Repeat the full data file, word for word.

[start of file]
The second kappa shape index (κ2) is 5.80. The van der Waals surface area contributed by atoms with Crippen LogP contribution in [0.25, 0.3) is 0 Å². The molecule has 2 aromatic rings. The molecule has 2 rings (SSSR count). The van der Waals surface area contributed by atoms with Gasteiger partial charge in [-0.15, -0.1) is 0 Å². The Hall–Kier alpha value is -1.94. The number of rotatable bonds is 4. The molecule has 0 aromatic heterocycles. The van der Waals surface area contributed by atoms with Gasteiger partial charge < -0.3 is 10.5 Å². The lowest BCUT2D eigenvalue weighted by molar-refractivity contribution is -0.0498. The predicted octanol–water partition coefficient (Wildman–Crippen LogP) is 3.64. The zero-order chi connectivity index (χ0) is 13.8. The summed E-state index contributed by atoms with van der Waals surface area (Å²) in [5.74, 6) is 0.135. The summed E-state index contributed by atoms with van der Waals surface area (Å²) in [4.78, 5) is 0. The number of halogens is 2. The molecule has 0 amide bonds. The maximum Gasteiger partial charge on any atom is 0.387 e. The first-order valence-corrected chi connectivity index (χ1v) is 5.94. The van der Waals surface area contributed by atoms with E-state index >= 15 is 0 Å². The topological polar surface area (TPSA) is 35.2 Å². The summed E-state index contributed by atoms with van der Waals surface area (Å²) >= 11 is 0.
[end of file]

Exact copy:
The second kappa shape index (κ2) is 5.80. The van der Waals surface area contributed by atoms with Crippen LogP contribution in [0.25, 0.3) is 0 Å². The molecule has 2 aromatic rings. The molecule has 2 rings (SSSR count). The van der Waals surface area contributed by atoms with Gasteiger partial charge in [-0.15, -0.1) is 0 Å². The Hall–Kier alpha value is -1.94. The number of rotatable bonds is 4. The molecule has 0 aromatic heterocycles. The van der Waals surface area contributed by atoms with Gasteiger partial charge < -0.3 is 10.5 Å². The lowest BCUT2D eigenvalue weighted by molar-refractivity contribution is -0.0498. The predicted octanol–water partition coefficient (Wildman–Crippen LogP) is 3.64. The zero-order chi connectivity index (χ0) is 13.8. The summed E-state index contributed by atoms with van der Waals surface area (Å²) in [5.74, 6) is 0.135. The summed E-state index contributed by atoms with van der Waals surface area (Å²) in [4.78, 5) is 0. The number of halogens is 2. The molecule has 0 amide bonds. The maximum Gasteiger partial charge on any atom is 0.387 e. The first-order valence-corrected chi connectivity index (χ1v) is 5.94. The van der Waals surface area contributed by atoms with E-state index >= 15 is 0 Å². The topological polar surface area (TPSA) is 35.2 Å². The summed E-state index contributed by atoms with van der Waals surface area (Å²) >= 11 is 0.